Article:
Learning from History: The Reliability of Experts and Expert Systems

Abstract:

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Engineering design must be cost-effective over its complete life cycle and this necessitates a statistical approach to product and service reliability. A particular design therefore has a finite probability of failure during its lifetime and this has implications in terms of ensuring that design procedures, management of design, and operation and inspection are appropriate, effective and sufficient. Sophisticated expert system software packages have enabled wide access to rapid development to prototype and production stages. The expert knowledge encapsulated in such systems may be inadvertently used outside its intended application envelope, leading to unexpected and unwelcome failures. This paper highlights the role of failure analysis and fractography in the context of product reliability. It will present case studies illustrating typical structural reliability problems that highlight issues connected with the ‘reliability’ of experts in assessing the reasons for failure.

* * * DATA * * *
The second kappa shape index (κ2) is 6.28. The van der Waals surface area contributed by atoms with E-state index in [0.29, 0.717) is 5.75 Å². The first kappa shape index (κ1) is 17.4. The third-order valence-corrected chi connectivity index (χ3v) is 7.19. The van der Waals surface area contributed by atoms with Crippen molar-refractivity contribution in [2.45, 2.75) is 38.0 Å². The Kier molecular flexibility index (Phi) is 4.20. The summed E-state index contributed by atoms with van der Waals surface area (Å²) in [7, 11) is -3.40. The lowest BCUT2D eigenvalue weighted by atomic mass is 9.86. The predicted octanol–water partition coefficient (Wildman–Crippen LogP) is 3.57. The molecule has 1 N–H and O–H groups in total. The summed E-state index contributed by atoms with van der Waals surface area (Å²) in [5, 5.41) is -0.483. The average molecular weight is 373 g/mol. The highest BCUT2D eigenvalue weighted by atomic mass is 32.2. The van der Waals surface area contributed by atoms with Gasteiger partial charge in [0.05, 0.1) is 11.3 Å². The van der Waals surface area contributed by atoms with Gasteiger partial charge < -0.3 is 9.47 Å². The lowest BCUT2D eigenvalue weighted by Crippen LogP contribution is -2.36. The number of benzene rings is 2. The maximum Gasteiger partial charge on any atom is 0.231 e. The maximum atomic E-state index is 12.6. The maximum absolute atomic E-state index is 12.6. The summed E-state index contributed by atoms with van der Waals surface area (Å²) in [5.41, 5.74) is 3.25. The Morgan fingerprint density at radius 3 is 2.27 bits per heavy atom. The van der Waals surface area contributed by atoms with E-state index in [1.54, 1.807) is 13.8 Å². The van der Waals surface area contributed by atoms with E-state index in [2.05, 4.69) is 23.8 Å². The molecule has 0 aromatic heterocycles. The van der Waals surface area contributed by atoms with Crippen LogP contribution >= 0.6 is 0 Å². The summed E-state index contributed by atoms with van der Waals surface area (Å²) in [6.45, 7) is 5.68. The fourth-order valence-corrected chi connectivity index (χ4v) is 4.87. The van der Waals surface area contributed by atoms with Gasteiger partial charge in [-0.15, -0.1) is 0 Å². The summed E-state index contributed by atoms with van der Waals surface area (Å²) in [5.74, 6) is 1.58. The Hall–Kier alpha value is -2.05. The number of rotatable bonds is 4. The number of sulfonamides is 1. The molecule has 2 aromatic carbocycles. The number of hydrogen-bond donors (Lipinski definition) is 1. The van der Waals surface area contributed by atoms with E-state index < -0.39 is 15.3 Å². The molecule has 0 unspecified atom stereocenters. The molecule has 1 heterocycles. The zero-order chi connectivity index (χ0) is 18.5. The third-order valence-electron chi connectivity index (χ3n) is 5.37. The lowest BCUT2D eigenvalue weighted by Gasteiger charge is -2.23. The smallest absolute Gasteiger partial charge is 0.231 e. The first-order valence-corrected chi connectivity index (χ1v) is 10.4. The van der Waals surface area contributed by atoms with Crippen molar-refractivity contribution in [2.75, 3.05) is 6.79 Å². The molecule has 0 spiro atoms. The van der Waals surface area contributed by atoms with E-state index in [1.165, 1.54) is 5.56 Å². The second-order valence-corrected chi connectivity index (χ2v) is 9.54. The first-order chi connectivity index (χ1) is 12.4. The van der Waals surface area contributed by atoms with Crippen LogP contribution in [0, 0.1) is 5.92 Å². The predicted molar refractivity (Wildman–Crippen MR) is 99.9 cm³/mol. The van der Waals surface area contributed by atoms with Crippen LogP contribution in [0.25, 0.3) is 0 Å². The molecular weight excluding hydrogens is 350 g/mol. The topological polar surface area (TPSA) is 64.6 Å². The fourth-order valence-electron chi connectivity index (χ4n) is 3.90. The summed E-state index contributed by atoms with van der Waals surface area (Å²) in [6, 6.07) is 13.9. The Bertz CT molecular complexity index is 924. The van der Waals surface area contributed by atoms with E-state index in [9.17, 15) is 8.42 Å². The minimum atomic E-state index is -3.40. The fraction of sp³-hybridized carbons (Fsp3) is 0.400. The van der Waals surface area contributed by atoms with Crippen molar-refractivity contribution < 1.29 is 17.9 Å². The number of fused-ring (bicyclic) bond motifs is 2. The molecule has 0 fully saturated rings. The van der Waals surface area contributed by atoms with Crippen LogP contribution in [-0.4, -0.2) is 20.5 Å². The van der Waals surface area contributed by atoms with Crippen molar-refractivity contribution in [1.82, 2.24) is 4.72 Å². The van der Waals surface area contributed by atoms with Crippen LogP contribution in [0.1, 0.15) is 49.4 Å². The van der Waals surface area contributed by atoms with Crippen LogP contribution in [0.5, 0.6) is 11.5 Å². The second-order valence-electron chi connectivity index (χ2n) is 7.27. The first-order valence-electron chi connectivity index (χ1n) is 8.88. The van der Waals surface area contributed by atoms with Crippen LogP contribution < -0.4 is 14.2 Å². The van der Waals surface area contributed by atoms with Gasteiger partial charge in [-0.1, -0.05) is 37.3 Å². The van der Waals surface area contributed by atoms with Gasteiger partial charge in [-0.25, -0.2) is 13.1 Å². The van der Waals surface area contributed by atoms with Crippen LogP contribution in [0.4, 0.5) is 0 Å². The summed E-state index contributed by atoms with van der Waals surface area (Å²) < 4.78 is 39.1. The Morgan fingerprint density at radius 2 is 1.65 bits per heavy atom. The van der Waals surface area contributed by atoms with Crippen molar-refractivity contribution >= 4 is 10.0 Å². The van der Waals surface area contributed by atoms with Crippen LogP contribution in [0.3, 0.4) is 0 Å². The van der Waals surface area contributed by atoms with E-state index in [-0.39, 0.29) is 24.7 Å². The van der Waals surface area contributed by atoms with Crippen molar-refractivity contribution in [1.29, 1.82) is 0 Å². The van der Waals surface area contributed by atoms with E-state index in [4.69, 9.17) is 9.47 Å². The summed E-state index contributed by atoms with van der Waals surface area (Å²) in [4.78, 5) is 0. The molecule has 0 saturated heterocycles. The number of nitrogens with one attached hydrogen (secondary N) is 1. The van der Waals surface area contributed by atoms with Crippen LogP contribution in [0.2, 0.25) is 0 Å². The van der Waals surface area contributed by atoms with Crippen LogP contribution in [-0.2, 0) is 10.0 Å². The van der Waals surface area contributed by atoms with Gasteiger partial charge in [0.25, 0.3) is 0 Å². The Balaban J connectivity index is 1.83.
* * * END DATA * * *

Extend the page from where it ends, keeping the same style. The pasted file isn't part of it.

Info:

Periodical:

Advanced Materials Research (Volumes 44-46)

Edited by:

Z.Y. Shen, M.N. James, W.D. Li, and Y.X. Zhao

Pages:

15-23

DOI:

10.4028/www.scientific.net/AMR.44-46.15

Citation:

M. N. James "Learning from History: The Reliability of Experts and Expert Systems", Advanced Materials Research, Vols. 44-46, pp. 15-23, 2008

Online since:

June 2008

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Price:

$35.00

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